6.6/10
1,201
15 user 5 critic

The Pentagon Papers (2003)

Defense worker Daniel Ellsberg seeks to publish a series of classified government documents detailing the true nature of America's involvement in the Vietnam War.

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Nominated for 1 Primetime Emmy. Another 1 win & 3 nominations. See more awards »

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Cast

Cast overview, first billed only:
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Patricia Marx
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Anthony Russo
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Harry Rowen
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John McNaughon
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Carol Ellsberg
Sean McCann ...
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Richard Fitzpatrick ...
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Neil Sheehan
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Jan Butler
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Randy Kehler
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Senator Fulbright (as George Robertson)
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FBI Agent
Roland Rothchild ...
FBI Agent

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Storyline

Daniel Ellsberg, a hawkish analyst for the Rand Corporation think-tank and later for the U.S. government, supports the war in Vietnam until two powerful occurrences: the experience, first-hand, of combat and political turmoil in Vietnam, and the discovery of secret Defense Department documents detailing the deliberate fabrication of reasons to initiate and expand the war. Facing a crisis of conscience, Ellsberg becomes convinced that the American people have not been told the truth about the war, its justifications, or its likely outcome. He decides to expose the secret history of the war in hopes that the American public, its eyes opened, will force the government to end the war. In order to do so, he must risk his career and his freedom, perhaps even his life. Written by Jim Beaver <jumblejim@prodigy.net>

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Based on a true story. See more »


Motion Picture Rating (MPAA)

Rated R for some war images and brief sexuality | See all certifications »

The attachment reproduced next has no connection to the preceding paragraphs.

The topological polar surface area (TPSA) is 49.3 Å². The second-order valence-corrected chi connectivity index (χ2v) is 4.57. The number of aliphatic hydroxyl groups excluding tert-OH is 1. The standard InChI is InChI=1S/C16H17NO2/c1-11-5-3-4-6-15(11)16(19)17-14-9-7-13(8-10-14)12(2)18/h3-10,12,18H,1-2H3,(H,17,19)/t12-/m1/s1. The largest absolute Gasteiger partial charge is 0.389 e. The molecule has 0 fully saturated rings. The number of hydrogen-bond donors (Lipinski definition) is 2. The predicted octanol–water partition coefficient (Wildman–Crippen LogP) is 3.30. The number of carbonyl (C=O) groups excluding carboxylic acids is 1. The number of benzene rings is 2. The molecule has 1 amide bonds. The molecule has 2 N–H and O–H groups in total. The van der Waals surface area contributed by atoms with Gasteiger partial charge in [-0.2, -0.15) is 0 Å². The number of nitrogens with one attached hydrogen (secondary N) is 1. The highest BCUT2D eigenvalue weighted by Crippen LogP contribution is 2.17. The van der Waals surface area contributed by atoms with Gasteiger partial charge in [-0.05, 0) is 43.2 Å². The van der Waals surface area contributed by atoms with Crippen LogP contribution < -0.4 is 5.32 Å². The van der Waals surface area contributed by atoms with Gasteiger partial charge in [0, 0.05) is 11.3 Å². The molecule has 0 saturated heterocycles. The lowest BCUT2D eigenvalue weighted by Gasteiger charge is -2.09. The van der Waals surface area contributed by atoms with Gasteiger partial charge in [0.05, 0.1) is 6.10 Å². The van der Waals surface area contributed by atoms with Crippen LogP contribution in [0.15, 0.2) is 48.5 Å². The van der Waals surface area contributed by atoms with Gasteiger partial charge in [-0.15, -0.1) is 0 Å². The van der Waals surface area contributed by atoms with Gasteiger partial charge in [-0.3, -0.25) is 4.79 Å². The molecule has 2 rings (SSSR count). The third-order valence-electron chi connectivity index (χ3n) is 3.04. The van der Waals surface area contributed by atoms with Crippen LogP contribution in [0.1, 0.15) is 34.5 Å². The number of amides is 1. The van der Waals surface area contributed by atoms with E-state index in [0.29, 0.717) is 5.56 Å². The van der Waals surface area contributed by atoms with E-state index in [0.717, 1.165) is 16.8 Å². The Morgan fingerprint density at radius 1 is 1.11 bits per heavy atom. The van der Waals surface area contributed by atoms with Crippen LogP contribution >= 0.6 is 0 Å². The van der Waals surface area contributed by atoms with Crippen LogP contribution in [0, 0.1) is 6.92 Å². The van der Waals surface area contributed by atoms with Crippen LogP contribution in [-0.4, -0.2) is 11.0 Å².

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9 March 2003 (USA)  »

Also Known As:

A Pentagon-ügyirat  »

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1.33 : 1
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Did You Know?

Trivia

This tele-movie was made and first broadcast about thirty-two years after "The Pentagon Papers" were first published in 1971. See more »

Goofs

The exterior of a bar supposedly located in Saigon clearly displays signs written in the Thai language, and some of the signs are from contemporary times, as evidenced by product logos, rather than from 1965. See more »

Connections

References The Pentagon Papers (1972) See more »

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User Reviews

 
Technically Brilliant
28 January 2005 | by (Melbourne, Australia) – See all my reviews

This is a wonderful film for anyone who appreciates the craft of film-making. There is a totally consistent vision throughout and it all fits and syncs beautifully. From the direction through to the dialogue, editing and sound. Also some truly inspired performances by the supporting cast. Spader is a little weak, but perhaps that's like saying David Ducovny is weak in the X-Files; when anything else would be camp. By the time you see the end of the film you realise that he has truly studied his character and the resemblance is profound. A brilliant conspiracy film, though as mentioned it's always best to read the book and do your own research before you start quoting facts and figures to your friends. Being a sound guy though, what inspired me most was the overall sound design for the film - the way they blend sound within the film and the musical score and the fact that the use of various instruments is relevant to each sequence in the story - the use of piano during the intimate bedroom scene (he was destined to become a concert pianist) and so forth. In conclusion, I've read above that this was made for TV, which greatly impresses me as I hired it from the video store... made for TV is never like this. And I must mention that the style is perfect - the documentary format of this film is perfect for the subject matter and the creative licence with the editing actually works, I'd be afraid of overdoing it but they throw in fades to itself and layering, throwing white-balance to the wind, it's a flawless production, I'm just so impressed, so inspired to translate this into my own short films and be more daring. 9/10


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